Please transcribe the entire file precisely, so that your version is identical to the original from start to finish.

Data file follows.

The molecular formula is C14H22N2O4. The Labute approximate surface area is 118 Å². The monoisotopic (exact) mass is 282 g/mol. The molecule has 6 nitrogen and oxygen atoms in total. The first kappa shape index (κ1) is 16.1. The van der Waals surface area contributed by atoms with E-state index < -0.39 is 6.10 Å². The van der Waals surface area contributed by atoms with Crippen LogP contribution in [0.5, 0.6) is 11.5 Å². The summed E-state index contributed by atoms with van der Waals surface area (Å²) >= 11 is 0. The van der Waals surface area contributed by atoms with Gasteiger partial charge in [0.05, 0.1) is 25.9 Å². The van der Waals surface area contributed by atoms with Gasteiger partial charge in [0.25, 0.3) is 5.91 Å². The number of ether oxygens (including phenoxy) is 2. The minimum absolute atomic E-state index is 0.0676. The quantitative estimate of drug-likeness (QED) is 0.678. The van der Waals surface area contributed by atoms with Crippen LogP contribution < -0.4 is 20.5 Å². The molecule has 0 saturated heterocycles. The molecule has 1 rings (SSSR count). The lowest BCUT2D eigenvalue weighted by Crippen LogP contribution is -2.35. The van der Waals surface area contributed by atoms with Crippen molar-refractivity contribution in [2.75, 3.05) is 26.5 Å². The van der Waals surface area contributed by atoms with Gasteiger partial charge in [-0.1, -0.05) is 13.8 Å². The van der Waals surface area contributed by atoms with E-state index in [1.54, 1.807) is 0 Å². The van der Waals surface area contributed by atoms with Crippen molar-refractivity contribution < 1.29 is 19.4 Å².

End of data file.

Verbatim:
The molecular formula is C14H22N2O4. The Labute approximate surface area is 118 Å². The monoisotopic (exact) mass is 282 g/mol. The molecule has 6 nitrogen and oxygen atoms in total. The first kappa shape index (κ1) is 16.1. The van der Waals surface area contributed by atoms with E-state index < -0.39 is 6.10 Å². The van der Waals surface area contributed by atoms with Crippen LogP contribution in [0.5, 0.6) is 11.5 Å². The summed E-state index contributed by atoms with van der Waals surface area (Å²) >= 11 is 0. The van der Waals surface area contributed by atoms with Gasteiger partial charge in [0.05, 0.1) is 25.9 Å². The van der Waals surface area contributed by atoms with Gasteiger partial charge in [0.25, 0.3) is 5.91 Å². The number of ether oxygens (including phenoxy) is 2. The minimum absolute atomic E-state index is 0.0676. The quantitative estimate of drug-likeness (QED) is 0.678. The van der Waals surface area contributed by atoms with Crippen LogP contribution < -0.4 is 20.5 Å². The molecule has 0 saturated heterocycles. The molecule has 1 rings (SSSR count). The lowest BCUT2D eigenvalue weighted by Crippen LogP contribution is -2.35. The van der Waals surface area contributed by atoms with Crippen molar-refractivity contribution in [2.75, 3.05) is 26.5 Å². The van der Waals surface area contributed by atoms with Gasteiger partial charge in [-0.1, -0.05) is 13.8 Å². The van der Waals surface area contributed by atoms with E-state index in [1.54, 1.807) is 0 Å². The van der Waals surface area contributed by atoms with Crippen molar-refractivity contribution < 1.29 is 19.4 Å².